• across the web, despite being nowhere near the plane's path.

  • There are even those who believe that the plane flew into some sort of a time warp or

  • black hole.

  • According to William Langewiesche, a writer for The Atlantic, none of these theories hold

  • any water, and even the less outlandish ones oftenignore the satellite data, and in

  • some cases, also the radar tracks, the aircraft systems, the air-traffic-control record, the

  • physics of flight, and the basic contours of planetary geography.”

  • And of course, there are also plenty of people who are looking to capitalize on the tragedy

  • and mystery.

  • One Australian man claimed to have found the plane's wreckage on Google Earth, sitting

  • intact in shallow waters.

  • Obviously, he refuses to give up the location of this monumental find until his Kickstarter

  • campaign for an expedition is fully funded...

  • If we ignore the straight-up conspiracies and frauds, what are we left with?

  • Based on everything we've learned in the last few years, experts can make some assumptions

  • about what happened in those final hours on board Malaysian Flight MH370.

  • We know that when the plane deviated from it's planned flight path, it was an intentional

  • move - in order to make the tight maneuvers used to turn around, the plane would have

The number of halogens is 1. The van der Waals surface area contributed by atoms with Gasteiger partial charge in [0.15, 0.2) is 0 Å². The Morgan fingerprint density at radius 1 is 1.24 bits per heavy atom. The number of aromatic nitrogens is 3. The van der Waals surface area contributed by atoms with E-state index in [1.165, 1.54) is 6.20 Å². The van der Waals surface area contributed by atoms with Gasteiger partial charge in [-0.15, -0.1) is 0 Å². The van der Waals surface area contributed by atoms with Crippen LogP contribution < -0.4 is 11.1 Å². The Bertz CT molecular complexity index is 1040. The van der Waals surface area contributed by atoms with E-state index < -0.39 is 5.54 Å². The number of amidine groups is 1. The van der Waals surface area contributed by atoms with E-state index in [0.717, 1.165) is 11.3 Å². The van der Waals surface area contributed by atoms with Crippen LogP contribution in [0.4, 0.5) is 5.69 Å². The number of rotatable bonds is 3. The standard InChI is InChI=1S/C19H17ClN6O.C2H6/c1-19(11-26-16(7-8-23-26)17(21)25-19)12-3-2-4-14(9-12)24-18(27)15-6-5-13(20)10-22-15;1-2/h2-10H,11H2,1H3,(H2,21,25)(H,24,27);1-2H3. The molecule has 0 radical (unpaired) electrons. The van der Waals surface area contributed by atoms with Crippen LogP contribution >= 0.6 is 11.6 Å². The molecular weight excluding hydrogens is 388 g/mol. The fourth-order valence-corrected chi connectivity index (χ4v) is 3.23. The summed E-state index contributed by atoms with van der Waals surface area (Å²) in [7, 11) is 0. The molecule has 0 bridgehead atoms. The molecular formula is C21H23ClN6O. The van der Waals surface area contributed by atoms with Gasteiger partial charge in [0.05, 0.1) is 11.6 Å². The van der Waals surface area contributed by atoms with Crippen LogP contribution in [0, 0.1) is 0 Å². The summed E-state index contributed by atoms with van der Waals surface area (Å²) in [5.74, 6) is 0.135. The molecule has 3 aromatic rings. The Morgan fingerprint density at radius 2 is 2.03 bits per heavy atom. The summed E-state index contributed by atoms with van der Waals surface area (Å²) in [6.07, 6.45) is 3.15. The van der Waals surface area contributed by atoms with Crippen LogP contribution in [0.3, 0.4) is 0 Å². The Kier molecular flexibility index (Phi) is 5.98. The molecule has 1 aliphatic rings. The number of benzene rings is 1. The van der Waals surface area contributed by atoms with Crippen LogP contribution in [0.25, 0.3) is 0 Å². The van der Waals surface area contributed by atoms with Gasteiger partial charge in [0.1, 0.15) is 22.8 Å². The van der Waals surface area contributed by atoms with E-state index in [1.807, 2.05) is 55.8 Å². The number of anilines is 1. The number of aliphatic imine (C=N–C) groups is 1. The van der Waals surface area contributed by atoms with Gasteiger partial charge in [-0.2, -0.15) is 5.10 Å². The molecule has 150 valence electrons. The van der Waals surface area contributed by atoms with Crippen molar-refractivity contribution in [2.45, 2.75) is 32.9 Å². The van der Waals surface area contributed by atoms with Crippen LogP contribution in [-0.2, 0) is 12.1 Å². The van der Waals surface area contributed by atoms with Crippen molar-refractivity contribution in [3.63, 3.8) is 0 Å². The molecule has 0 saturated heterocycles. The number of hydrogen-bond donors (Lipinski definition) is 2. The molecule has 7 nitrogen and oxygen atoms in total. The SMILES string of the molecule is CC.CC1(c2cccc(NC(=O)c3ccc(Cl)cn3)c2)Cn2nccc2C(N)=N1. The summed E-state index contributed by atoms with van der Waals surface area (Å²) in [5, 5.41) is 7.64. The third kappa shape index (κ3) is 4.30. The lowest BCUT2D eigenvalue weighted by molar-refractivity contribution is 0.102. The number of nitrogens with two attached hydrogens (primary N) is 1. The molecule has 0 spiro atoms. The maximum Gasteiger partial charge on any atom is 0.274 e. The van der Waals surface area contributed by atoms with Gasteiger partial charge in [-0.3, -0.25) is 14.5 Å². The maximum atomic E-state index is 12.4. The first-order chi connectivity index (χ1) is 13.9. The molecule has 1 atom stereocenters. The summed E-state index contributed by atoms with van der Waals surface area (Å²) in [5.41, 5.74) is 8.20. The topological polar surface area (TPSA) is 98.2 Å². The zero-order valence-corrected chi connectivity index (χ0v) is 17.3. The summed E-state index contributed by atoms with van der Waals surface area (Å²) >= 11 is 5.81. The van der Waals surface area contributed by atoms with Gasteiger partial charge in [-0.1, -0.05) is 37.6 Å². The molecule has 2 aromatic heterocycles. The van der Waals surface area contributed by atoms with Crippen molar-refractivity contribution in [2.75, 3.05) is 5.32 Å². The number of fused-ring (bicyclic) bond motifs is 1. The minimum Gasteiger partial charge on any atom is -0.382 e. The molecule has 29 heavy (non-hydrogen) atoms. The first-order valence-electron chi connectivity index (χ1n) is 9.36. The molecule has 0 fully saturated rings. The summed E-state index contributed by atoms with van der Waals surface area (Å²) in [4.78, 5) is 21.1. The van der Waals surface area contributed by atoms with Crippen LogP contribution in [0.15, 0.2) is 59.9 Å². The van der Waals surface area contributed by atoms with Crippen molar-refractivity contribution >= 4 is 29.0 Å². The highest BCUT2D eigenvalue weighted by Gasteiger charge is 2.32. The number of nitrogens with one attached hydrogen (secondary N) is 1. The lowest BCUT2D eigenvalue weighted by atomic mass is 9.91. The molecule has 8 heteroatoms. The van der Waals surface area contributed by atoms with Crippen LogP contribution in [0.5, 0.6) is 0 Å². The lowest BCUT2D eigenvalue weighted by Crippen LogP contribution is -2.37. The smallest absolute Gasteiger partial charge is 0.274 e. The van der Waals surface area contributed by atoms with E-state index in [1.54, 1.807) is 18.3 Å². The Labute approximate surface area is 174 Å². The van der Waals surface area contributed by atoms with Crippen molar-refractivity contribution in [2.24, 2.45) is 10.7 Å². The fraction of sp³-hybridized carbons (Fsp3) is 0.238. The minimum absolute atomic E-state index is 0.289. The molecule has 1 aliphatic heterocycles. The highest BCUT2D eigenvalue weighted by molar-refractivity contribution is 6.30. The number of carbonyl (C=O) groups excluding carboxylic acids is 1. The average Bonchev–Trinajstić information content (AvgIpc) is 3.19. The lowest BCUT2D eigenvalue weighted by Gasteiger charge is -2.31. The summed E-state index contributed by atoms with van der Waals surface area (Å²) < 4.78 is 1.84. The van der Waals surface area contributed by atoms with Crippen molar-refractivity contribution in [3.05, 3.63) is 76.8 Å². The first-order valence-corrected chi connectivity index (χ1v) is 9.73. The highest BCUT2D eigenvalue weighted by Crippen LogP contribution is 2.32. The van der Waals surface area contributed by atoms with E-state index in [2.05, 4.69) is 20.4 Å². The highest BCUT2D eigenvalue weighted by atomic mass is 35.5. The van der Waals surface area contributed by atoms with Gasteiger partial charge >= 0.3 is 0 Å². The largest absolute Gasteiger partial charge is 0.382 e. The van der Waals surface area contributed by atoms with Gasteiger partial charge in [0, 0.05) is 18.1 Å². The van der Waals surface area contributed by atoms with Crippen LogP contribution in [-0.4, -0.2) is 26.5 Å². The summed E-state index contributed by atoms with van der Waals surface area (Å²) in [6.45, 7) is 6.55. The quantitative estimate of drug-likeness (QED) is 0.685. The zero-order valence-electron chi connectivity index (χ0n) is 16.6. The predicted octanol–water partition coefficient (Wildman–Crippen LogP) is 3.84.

• to have been operated by hand.

  • We also know that the plane then cruised on autopilot for 6 full hours in the direction

  • of Antarctica before it ran out of fuel.

  • Based on the dramatic final descent - the plane reached speeds of 15,000 feet per second

  • before abruptly crashing into the water and exploding into a thousand pieces - experts

  • have assumed that the final maneuver was intentional, since it was 5 times faster than we'd expect

  • an unassisted descent to be.

  • In light of this, it might be a relief to know that most of the passengers and crew

  • on board had probably passed away long before the dramatic last moments of flight MH370.

  • Flight data shows that, shortly after the initial turn, the plane's electronic systems

  • were disabled - including the cabin air pressurization system - and that whoever was in control of

  • the plane executed a dramatic climb that likely accelerated the depressurization of the cabin,